Backstreet Bethlehem

Over the past few years, we’ve spent a fair amount of time in Bethlehem one way or another and have really enjoyed the relaxed, low-key vibe and the novelty factor that this iconic place actually exists. 

The low-key factor however, means that after you’ve been to the Church of the Nativity and wandered around some of the Old City streets, it can be hard for the tourist (or seasoned expat), to know what you’re missing. We decided to ask our tour guide friend Mustafa for a ‘backstreet tour’ and left the itinerary to him.

The tour started in Beit Jala, the Christian hilltop town famous for its olive oil which some call the best in Palestine, it’s grapes and several beautiful gold-roofed churches. Mustafa grew up (and still lives) in the Aida refugee camp and as a teenager he used to walk uphill every day to attend High School in Beit Jala. Back in the 19th Century many Christian residents of Beit Jala emigrated to Chile and we were surprised to learn that it now had the largest Palestinian population outside of the Middle-East.

Street art in Beit Jala

Mustafa said that he had once met a Chilean Palestinian and their Arabic was far closer to the traditional Beit Jalan dialect than members of the town today. Isolated from other influences, they had preserved their mother tongue just as it was.

Beit Jala also claimed to be the home of Santa Claus and the spot where St Nicholas’ lived is marked today with a church in his name. As we walked around the steep old streets, Mustafa pointed out Ottoman and Mumluk architecture which included large archways to allow camels bearing good to walk straight into shops.

Mustafa’s main income before COVID-19 struck used to come from tourism.  As we walked, we chatted about life over the past eighteen months. He’s an industrious sort with a young family to support and since then he has worked in construction and hospitality trying to make a living. This has not been easy, and he’s now working 12-hour shifts, six days a week as a chef in a local restaurant.

Leaving Beit Jala we drove through the town of Al-Khader to Solomon’s pools. These are three large reservoirs, built around Jesus’ time to channel water from the South Hebron hills to Jerusalem and King Herod’s desert fortress Herodium, by means of an intricate aqueduct system. Today they stand largely neglected, the subject of several failed tourism projects.

Mustafa had studied the pools in detail as part of his tourism qualification and he was knowledgeable and animated in bringing this colossal engineering project to life for us. He explained that Jerusalem is only around 50 metres lower than Bethlehem and the aqueduct dropped less than half a metre per kilometre. Some of the ancient stones that were hollowed out to channel the water still sit underneath people’s houses today. We stopped to see an example of this at a house with a terrifying dog chained in the yard.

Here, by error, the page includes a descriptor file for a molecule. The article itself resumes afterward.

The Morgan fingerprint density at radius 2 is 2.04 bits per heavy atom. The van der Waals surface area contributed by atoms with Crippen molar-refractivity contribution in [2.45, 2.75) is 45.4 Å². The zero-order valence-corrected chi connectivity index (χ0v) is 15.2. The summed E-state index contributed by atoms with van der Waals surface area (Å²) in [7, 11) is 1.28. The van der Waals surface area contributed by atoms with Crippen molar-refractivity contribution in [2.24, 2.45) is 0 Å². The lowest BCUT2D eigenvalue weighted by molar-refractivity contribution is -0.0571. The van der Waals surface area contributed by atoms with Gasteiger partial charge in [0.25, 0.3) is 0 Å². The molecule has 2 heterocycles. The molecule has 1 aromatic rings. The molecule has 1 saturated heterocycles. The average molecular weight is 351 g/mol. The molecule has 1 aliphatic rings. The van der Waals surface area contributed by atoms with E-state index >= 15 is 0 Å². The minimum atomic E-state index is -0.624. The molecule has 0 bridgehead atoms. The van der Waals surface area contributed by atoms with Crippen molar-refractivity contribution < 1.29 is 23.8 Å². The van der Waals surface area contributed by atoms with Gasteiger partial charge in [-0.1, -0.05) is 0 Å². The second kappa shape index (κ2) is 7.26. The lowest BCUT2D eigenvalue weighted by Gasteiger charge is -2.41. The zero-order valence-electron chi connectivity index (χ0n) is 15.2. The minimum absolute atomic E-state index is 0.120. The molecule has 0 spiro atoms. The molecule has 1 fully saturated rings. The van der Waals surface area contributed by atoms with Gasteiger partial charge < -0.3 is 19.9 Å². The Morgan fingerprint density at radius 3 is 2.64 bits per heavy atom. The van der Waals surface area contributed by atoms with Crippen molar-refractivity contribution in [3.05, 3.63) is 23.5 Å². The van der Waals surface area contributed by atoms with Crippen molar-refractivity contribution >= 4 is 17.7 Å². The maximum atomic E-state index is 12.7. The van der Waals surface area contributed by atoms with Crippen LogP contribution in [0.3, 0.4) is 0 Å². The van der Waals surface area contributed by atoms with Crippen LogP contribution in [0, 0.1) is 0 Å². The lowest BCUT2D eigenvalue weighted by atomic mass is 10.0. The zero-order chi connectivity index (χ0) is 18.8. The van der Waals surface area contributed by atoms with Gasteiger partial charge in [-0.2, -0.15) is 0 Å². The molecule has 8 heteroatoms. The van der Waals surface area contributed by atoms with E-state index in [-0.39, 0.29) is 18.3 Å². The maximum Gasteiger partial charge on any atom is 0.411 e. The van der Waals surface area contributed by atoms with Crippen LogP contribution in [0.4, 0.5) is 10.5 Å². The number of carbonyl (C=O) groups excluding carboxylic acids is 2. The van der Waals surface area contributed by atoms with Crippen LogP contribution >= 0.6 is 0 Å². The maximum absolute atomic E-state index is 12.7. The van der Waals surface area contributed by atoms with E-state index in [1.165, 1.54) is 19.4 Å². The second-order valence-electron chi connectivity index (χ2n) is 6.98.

Our next stop on the tour was both poignant and personal. It was the end of the grape picking season and Mustafa invited us to pick some bunches of green and red grapes from his family’s land. Any image of a beautiful vineyard was slightly tainted by the main Route 60 highway which had been ploughed through the middle of the family plot and was now bordered by a high concrete wall. The family now held reduced land on both sides of the road making access challenging and of course, receiving no compensation for the loss. Despite this, the grapes were sun-ripened and abundant. We filled a bag and the kid’s sampled as many as they could.

Mustafa’s vineyard, bordered by the concrete wall of Highway 60.
Bethlehem’s Old town streets

Our last stop, was Bethlehem town centre itself for a walk around the Old City. Mustafa waved off the youngsters about to pounce on us for car parking money and signalled for us to park bang in the centre of Manger Square, the way only a local would feel entitled to do. As we ambled the streets it felt like he knew just about everyone and one of his sister’s came out to say hi. There was a spring in his step and a glint in his eye from sharing the secrets of his hometown that he knows and loves. Our tour was wonderfully insightful and unconventional.

Whether you want to see the usual sights or ‘something different’, Mustafa offers personal tours around Aida Camp and the Separation Wall, Bethlehem, Hebron and anything in between. To arrange a tour, you can contact Mustafa on +972 56-956-3407.         

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